As with any team comprised of star-level players, Team USA has a few guys who skew toward the offensive end. No one would confuse Stephen Curry with prime Tony Allen, even if he is more than respectable on defense, and Tyrese Haliburton is perhaps a step or two down from Curry’s defensive baseline. Still, most of the roster is (very) capable of ramping things up, and that was on display against Canada.

Admittedly, it wasn’t an “every second of the game” effort from Team USA, but the highs were very high. Canada’s offensive numbers reflected that impressive defensive performance on the whole, especially inside the arc. The Canadians shot just 34 percent from the field, including a dismal 43 percent on two-point attempts. Team USA also generated 11 steals and blocked nine shots, creating general havoc throughout the night.

There is probably a conversation to be had on how Kerr will handle the rotation of Embiid, Anthony Davis, and Bam Adebayo in the frontcourt, as playing two of them together may have offensive drawbacks. Still, Team USA will always have a high-level anchor at the center spot, and the wings are all terrifying. An engaged version of James is tremendous on defense and gets to play short bursts on this team. Tatum has always been quite good. Edwards has the ability to simply overwhelm opponents with physicality and athleticism. Jrue Holiday is fantastic, as is his Celtics backcourt mate Derrick White who arrives soon. Kevin Durant, when he returns, has the wingspan of most centers and the ability to deploy it effectively.

There were moments in this contest in which it seemed like a talented Team Canada had no chance to score. That is worth remembering amid what will almost certainly be extensive discourse about how the American squad looks on the other end of the court. Also, that defensive ceiling is a big part of the transition advantage that Team USA has over anyone on the other side of the floor, and it should also produce fireworks on a regular basis.

LeBron James and Stephen Curry Playing Together Is Extremely Fun

Team USA hasn’t made its way to Paris just yet, but Wednesday provided a glimpse into one unique dynamic. LeBron James is indisputably one of the greatest players of all-time and, while he is seemingly immune to aging, one could assume the 39-year-old will be appearing in his final Olympics. James also hasn’t played for Team USA since 2012 and, if the game against Canada was any indication, James isn’t fooling around — his teammates voted him as the best player in camp over the weekend.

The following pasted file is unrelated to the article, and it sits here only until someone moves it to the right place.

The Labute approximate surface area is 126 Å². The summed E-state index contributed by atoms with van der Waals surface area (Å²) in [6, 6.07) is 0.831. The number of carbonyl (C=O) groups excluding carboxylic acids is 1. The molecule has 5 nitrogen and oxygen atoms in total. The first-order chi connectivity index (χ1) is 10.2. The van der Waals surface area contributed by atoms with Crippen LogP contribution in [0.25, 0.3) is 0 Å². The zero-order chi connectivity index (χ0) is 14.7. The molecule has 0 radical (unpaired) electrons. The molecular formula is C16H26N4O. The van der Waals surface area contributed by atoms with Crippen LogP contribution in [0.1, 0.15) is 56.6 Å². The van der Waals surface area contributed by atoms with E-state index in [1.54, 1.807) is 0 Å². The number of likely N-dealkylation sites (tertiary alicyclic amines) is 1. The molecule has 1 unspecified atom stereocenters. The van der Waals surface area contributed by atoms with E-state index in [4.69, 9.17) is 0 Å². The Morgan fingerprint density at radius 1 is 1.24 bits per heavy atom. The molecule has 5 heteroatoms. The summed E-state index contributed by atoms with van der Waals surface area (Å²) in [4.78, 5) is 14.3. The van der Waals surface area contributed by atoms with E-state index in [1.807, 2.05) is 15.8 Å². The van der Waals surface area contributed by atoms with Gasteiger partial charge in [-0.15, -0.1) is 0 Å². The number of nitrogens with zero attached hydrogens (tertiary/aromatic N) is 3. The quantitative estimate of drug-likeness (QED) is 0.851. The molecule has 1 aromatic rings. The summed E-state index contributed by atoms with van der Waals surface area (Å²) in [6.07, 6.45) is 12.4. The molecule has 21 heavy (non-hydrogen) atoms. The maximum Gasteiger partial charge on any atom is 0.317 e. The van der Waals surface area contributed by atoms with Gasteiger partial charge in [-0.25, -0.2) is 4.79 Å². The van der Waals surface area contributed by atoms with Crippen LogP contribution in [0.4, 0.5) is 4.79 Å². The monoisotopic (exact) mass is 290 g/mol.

He looked dynamic and burst-y, using his physicality to his advantage and playing with the off-the-charts basketball IQ that basketball observers have come to expect. In addition, James isn’t having to carry a massive workload on a team like this, and in short spurts, he can ramp it up on the biggest stage. It was hard to avoid thinking ahead to the medal round when watching him turn on the jets in an exhibition.

Curry’s journey is different in that he has never played in the Olympics. That alone is a major storyline for the greatest shooter ever, and at age 36, this might be a “one last ride” for Curry, even in his first experience. His translation to the FIBA game is clean in that Curry’s shooting plays anywhere and he can also function off the ball with enough size to get by. Plus, well, it helps to have a guy that no one on the planet wants to leave open for even a millisecond.

Then, there is the pure appeal of James and Curry suiting up together. Obviously, they are not the only superstars in the mix here, but this marks the first time they will play together in any meaningful competition, much less on a stage like this. Durant is the player that mostly closely resembles James or Curry in terms of longevity and impact but, of course, he didn’t play on Wednesday and Durant is also a firm Team USA staple who has earned “American hero” status more than a few times on the court.

Ironically, James and Curry fit perfectly together on a basketball court, but the first time seeing it in this form (i.e., with real intensity and not just in an All-Star Game) was something of a “wow” moment for basketball sickos.

Cinema, indeed.